My feelings at first were that if I did I would be another cog in the huge machinery of its massive workings. I felt threatened by this, as if I would lose my identity. But the organisation would not go away simply because I tried to ignore it. It was everywhere and in everything, so where was there to hide? This led me to feel ready to join. Still feeling a bit threatened I met the manager – not God – but someone experienced in the place. He welcomed me and assured me that there was going to be no attempt to take away my identity as Tony. In fact it would be useful to the organisation if I continued to live and work in my accustomed manner. The only change would be that I was given a gadget like a bleeper. It represented intuition. Through intuition I could link with the Whole – the united being of the organisation of Life. This link would guide, not control, my individual activities to help them harmonise with the overall working of Life. This felt wonderful and so simple and clear. Behind the smallness of my personal being lay the immensity of Life, of which I was a linked part, living my individual life yet working with the whole.

As an example of this here is a lucid experience I had:

I had an extraordinary lucid experience that involved some imagery. One of the clearest of these images was of me in a maze. The walls of the maze were made of hedges, as the whole thing was outdoors. But I realised, because I was lucid in the experience, that I had purposely created the maze as an experiment.

The point of the experiment was that the maze was complicated enough to make it difficult for me to find my way out. So, confronted by the difficulty of emerging from this dream maze, because of the lucidity, I could understand that this was a dream image, and in doing so I simply realised myself as pure awareness and transcended the maze.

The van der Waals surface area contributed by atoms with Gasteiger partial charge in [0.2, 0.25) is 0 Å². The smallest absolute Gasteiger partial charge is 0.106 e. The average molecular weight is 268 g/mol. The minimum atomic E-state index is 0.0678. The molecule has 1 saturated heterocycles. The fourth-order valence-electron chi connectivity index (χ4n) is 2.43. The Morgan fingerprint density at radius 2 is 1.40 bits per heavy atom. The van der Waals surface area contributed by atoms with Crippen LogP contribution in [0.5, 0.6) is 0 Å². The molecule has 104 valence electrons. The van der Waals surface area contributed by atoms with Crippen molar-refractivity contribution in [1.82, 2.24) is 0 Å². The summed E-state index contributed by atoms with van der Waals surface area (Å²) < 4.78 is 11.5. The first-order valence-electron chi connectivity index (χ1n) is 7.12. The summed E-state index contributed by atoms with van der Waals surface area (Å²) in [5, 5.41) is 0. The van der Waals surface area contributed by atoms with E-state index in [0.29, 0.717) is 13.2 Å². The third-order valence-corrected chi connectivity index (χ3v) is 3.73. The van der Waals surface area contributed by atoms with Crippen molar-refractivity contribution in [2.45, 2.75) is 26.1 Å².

I then experimented again and again with this, moving beyond the imagery into pure awareness. This was such an extraordinary experience and realisation it is difficult to put into words with enough impact to make it real.

What it led me to become clear about was that all dreams involve our personal awareness in an environment or imagery of one sort or another. Usually we feel the dream imagery to be so real, and the feelings we experience because of the imagery to also be real, that in a very concrete sense we are trapped. So if we were in a prison cell in a dream, then there would be no way out of that cell without a key. But realising oneself as pure awareness means there is no prison, there is no entrapment, there are no walls to hold you. The imagery of the dream is then seen as simply that – imagery – stuff of the mind that we have conjured and become identified with and lost or trapped in. Even imagery with positive feelings is a form of trap if we identify with them.

I repeat again, this was an extraordinary experience. And of course it relates to everyday life. The more I look at the experience the more I realise that virtually everybody on our planet is trapped in a prison of their own emotions, thoughts and ideas. To recognise this in any reasonable degree leads to an extraordinary sense of freedom. To see that we live our life trapped in the world of thoughts, of emotions, of sexual drives, of fears or beliefs, is astonishing.

This is so like the ending scenes in the film Matrix, that I am sure whoever wrote the script had a profound awareness of this. The hero of Matrix breaks through the surface appearance of things and enters into the very programming of the apparent world around him. This is what happens when we wake up to what underlies all our experience whether as a physically external world, or as our own dream world.

For further instruction see The LifeStream and People’s Experience of LifeStream

Copyright © 1999-2010 Tony Crisp | All rights reserved